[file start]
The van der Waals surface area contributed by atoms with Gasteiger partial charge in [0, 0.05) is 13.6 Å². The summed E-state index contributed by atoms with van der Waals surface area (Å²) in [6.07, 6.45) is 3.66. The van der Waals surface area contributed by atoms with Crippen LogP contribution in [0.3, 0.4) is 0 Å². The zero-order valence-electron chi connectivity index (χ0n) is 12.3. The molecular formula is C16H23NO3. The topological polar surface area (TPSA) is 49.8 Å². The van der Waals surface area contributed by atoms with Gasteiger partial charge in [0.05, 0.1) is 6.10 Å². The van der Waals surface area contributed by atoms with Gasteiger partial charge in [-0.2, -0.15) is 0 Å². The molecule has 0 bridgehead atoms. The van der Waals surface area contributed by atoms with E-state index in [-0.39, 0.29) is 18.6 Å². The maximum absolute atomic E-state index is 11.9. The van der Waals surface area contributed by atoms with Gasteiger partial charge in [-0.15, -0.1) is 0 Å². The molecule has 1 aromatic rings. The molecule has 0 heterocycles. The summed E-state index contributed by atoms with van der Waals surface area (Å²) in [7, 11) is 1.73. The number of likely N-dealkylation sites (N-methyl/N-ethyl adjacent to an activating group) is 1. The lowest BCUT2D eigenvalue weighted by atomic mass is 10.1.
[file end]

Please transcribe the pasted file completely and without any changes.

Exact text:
The van der Waals surface area contributed by atoms with Gasteiger partial charge in [0, 0.05) is 13.6 Å². The summed E-state index contributed by atoms with van der Waals surface area (Å²) in [6.07, 6.45) is 3.66. The van der Waals surface area contributed by atoms with Crippen LogP contribution in [0.3, 0.4) is 0 Å². The zero-order valence-electron chi connectivity index (χ0n) is 12.3. The molecular formula is C16H23NO3. The topological polar surface area (TPSA) is 49.8 Å². The van der Waals surface area contributed by atoms with Gasteiger partial charge in [0.05, 0.1) is 6.10 Å². The van der Waals surface area contributed by atoms with Gasteiger partial charge in [-0.2, -0.15) is 0 Å². The molecule has 0 bridgehead atoms. The van der Waals surface area contributed by atoms with E-state index in [-0.39, 0.29) is 18.6 Å². The maximum absolute atomic E-state index is 11.9. The van der Waals surface area contributed by atoms with Gasteiger partial charge in [-0.15, -0.1) is 0 Å². The molecule has 1 aromatic rings. The molecule has 0 heterocycles. The summed E-state index contributed by atoms with van der Waals surface area (Å²) in [7, 11) is 1.73. The number of likely N-dealkylation sites (N-methyl/N-ethyl adjacent to an activating group) is 1. The lowest BCUT2D eigenvalue weighted by atomic mass is 10.1.